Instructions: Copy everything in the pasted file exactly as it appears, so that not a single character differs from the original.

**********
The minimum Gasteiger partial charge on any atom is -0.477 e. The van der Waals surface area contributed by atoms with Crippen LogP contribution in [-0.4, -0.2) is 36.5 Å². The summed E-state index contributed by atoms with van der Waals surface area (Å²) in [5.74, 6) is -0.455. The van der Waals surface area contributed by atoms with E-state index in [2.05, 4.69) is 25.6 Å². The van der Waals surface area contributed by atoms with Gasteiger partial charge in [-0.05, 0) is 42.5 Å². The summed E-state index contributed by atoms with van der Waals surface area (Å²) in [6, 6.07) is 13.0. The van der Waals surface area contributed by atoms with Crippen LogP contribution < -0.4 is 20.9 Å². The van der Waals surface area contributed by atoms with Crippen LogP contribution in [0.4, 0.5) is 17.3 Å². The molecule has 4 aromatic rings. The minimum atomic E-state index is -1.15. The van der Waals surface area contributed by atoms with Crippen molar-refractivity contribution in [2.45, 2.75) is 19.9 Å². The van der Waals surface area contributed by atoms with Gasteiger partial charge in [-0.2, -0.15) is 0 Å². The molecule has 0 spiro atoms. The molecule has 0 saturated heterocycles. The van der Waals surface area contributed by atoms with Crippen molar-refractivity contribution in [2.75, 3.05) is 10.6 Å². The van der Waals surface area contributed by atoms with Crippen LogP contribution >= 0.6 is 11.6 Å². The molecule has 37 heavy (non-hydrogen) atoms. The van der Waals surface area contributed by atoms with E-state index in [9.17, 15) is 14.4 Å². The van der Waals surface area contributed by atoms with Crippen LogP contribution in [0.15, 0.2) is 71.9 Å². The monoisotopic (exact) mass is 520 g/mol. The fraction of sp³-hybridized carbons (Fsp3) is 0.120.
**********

The minimum Gasteiger partial charge on any atom is -0.477 e. The van der Waals surface area contributed by atoms with Crippen LogP contribution in [-0.4, -0.2) is 36.5 Å². The summed E-state index contributed by atoms with van der Waals surface area (Å²) in [5.74, 6) is -0.455. The van der Waals surface area contributed by atoms with E-state index in [2.05, 4.69) is 25.6 Å². The van der Waals surface area contributed by atoms with Gasteiger partial charge in [-0.05, 0) is 42.5 Å². The summed E-state index contributed by atoms with van der Waals surface area (Å²) in [6, 6.07) is 13.0. The van der Waals surface area contributed by atoms with Crippen LogP contribution < -0.4 is 20.9 Å². The van der Waals surface area contributed by atoms with Crippen LogP contribution in [0.4, 0.5) is 17.3 Å². The molecule has 4 aromatic rings. The minimum atomic E-state index is -1.15. The van der Waals surface area contributed by atoms with Crippen molar-refractivity contribution in [2.45, 2.75) is 19.9 Å². The van der Waals surface area contributed by atoms with Gasteiger partial charge in [-0.2, -0.15) is 0 Å². The molecule has 0 spiro atoms. The molecule has 0 saturated heterocycles. The van der Waals surface area contributed by atoms with Crippen molar-refractivity contribution in [2.75, 3.05) is 10.6 Å². The van der Waals surface area contributed by atoms with Crippen LogP contribution >= 0.6 is 11.6 Å². The molecule has 37 heavy (non-hydrogen) atoms. The van der Waals surface area contributed by atoms with E-state index in [9.17, 15) is 14.4 Å². The van der Waals surface area contributed by atoms with Crippen LogP contribution in [0.15, 0.2) is 71.9 Å². The monoisotopic (exact) mass is 520 g/mol. The fraction of sp³-hybridized carbons (Fsp3) is 0.120.